'Setback' to separation
Union tensions rise as Scotland’s deficit balloons
Holyrood spending has risen (pic: Terry Murden)
Tension over Scotland’s constitution rose further today as new figures showed the deficit now well above the threshold required for it to re-join the European Union.
Scotland spent £15.1bn more on public services than it raised in taxes in the year to 5 April – so the figures do not take into account the full impact of the lockdown.
This public spending deficit was £2bn higher than the previous year, or 8.6% of the country’s GDP compared to 2.5% for the whole UK and well above the 3% required for EU membership.
Official Government Expenditure and Revenue Scotland (GERS) figures show a ‘union dividend’ of £1,941 per person for schools, hospitals and other public services.
The Institute for Fiscal Studies warned that the figures are likely to be considerably inflated in the current financial year because of the impact of the coronavirus.
It says the UK’s actual and Scotland’s implicit budget deficit this year could spike at almost 19% and 26-28% of GDP respectively, based on Office for Budget Responsibility projections. Ongoing economic weakness means that the deficits will likely remain elevated even in 2024-25.
This year’s GERS data shows:
- Scotland’s notional deficit rose from £13.1bn to £15.1bn – more than the entire annual cost of running the NHS. As a percentage of GDP that is 8.6%, compared to 2.5% for the UK as a whole – and well above the 3% ceiling for EU member states.
- Public spending in Scotland was £81bn or 9.2% of the UK total.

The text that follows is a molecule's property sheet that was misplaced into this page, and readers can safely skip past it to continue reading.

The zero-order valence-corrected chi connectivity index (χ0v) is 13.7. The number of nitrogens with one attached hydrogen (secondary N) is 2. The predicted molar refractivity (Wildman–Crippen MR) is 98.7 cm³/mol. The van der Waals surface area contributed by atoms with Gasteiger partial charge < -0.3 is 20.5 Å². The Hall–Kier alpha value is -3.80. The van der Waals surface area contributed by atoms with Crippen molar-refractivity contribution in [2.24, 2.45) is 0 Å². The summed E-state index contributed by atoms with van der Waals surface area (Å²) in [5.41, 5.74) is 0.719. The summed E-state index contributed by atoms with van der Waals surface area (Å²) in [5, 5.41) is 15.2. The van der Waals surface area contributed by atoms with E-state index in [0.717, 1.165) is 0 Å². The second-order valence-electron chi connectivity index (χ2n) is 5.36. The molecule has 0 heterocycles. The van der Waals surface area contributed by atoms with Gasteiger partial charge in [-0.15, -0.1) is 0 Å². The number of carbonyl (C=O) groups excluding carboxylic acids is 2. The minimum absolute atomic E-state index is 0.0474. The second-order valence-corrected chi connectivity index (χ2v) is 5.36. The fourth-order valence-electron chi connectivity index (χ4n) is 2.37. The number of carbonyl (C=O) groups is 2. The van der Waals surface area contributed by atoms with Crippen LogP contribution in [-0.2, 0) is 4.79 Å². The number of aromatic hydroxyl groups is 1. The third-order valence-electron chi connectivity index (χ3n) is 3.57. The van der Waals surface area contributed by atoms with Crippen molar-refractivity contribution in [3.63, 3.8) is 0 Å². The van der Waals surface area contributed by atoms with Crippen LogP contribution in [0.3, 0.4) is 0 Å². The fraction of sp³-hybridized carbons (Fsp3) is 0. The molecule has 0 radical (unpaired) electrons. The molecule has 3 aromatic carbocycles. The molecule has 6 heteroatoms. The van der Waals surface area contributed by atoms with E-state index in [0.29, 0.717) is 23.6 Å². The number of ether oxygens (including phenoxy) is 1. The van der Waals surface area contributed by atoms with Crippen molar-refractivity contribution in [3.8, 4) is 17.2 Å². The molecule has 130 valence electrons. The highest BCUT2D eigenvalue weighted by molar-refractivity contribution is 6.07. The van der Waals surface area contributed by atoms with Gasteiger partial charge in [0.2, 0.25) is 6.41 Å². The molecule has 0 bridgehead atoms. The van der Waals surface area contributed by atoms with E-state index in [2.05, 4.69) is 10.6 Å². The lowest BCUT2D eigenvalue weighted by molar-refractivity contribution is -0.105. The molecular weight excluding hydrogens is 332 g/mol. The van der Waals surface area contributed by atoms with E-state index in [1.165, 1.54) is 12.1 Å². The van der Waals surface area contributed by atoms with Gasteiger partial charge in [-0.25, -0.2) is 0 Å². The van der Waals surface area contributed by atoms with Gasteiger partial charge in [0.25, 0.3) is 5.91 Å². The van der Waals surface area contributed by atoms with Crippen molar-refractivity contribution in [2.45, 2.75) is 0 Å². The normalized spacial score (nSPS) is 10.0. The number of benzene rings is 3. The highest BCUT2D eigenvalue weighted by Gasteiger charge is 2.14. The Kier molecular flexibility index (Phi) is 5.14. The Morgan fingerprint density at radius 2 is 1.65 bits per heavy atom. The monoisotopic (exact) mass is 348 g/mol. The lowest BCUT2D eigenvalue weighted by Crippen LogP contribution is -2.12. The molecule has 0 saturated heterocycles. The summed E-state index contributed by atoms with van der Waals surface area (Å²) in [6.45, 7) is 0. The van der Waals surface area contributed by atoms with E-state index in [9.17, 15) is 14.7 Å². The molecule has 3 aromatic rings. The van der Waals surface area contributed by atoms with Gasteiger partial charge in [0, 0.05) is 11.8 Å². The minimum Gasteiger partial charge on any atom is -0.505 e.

- Revenues raised in Scotland were £66bn or 8% of the UK total.
- Public expenditure per person in Scotland on public services such as the NHS, schools and state pensions was £1,633 higher than the UK average, while revenues were £308 lower than the UK average following a further fall in North Sea Oil revenue.
- The UK Dividend was therefore the equivalent of £1,941 per person, up by £136 since 2018-19. That’s the combined value of higher spending and lower revenue in Scotland compared to the UK.
Scottish Finance Secretary took to Twitter to defend the government.
“All the major fiscal levers are reserved – GERS demonstrates why Scotland shouldn’t accept the current constitutional arrangements any longer,” she said.
Kate Forbes: ‘we are dependent on another government’ (pic: Terry Murden)
“Countries around the world are running significant (real) deficits – don’t see any of them reconsidering their independence. The difference is they have the levers to do something about it and aren’t dependent on another government’s policy choices.”
But opposition parties saw the figures as supporting evidence for the union.
Scottish Conservative Finance spokesman Murdo Fraser said: “This is a hammer blow to the SNP and a massive setback for separation. Nicola Sturgeon would have to throw away Scotland’s entire NHS, every nurse and doctor, just to come close to balancing the budget in her separate state.
“It’s beyond dispute that the economic case for independence has never been weaker. Separating would cost Scotland £15 billion a year that we need for our schools and hospitals.”
Scottish Labour leader Richard Leonard said: “These statistics show that Scotland’s deficit has increased in size even before the impact of the economic ramifications of the pandemic are felt.
“With billions draining from the Scottish economy in the event of separation, Scotland would be thrust into years of savage and unrelenting austerity.
Scottish Liberal Democrat spokesman Wendy Chamberlain said: “These numbers from before the crisis really drive home just how economically valuable the partnership across these isles is.”
Tracy Black, CBI Scotland Director, said: “It’s clear that Scotland continues to spend significantly more than it raises in tax.
“With only the tip of the coronavirus iceberg captured by the latest statistics, it’s clear that further pain is in the post for the Scottish economy.”